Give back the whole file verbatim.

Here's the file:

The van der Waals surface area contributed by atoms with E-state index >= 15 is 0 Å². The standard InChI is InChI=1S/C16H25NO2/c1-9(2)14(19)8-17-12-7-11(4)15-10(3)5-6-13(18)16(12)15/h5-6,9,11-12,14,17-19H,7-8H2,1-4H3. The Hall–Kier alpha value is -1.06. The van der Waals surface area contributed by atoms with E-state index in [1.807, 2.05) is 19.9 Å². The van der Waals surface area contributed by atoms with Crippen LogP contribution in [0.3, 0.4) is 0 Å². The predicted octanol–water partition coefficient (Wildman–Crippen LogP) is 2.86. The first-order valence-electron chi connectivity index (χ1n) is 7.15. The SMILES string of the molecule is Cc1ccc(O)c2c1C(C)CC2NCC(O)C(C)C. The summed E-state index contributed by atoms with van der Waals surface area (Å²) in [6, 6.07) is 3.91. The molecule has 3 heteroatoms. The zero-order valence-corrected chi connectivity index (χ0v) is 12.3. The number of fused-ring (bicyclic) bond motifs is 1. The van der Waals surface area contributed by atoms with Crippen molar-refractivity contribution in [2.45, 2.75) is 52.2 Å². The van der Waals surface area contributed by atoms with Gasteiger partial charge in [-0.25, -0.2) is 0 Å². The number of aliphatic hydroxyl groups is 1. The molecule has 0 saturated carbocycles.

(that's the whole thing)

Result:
The van der Waals surface area contributed by atoms with E-state index >= 15 is 0 Å². The standard InChI is InChI=1S/C16H25NO2/c1-9(2)14(19)8-17-12-7-11(4)15-10(3)5-6-13(18)16(12)15/h5-6,9,11-12,14,17-19H,7-8H2,1-4H3. The Hall–Kier alpha value is -1.06. The van der Waals surface area contributed by atoms with E-state index in [1.807, 2.05) is 19.9 Å². The van der Waals surface area contributed by atoms with Crippen LogP contribution in [0.3, 0.4) is 0 Å². The predicted octanol–water partition coefficient (Wildman–Crippen LogP) is 2.86. The first-order valence-electron chi connectivity index (χ1n) is 7.15. The SMILES string of the molecule is Cc1ccc(O)c2c1C(C)CC2NCC(O)C(C)C. The summed E-state index contributed by atoms with van der Waals surface area (Å²) in [6, 6.07) is 3.91. The molecule has 3 heteroatoms. The zero-order valence-corrected chi connectivity index (χ0v) is 12.3. The number of fused-ring (bicyclic) bond motifs is 1. The van der Waals surface area contributed by atoms with Crippen molar-refractivity contribution in [2.45, 2.75) is 52.2 Å². The van der Waals surface area contributed by atoms with Gasteiger partial charge in [-0.25, -0.2) is 0 Å². The number of aliphatic hydroxyl groups is 1. The molecule has 0 saturated carbocycles.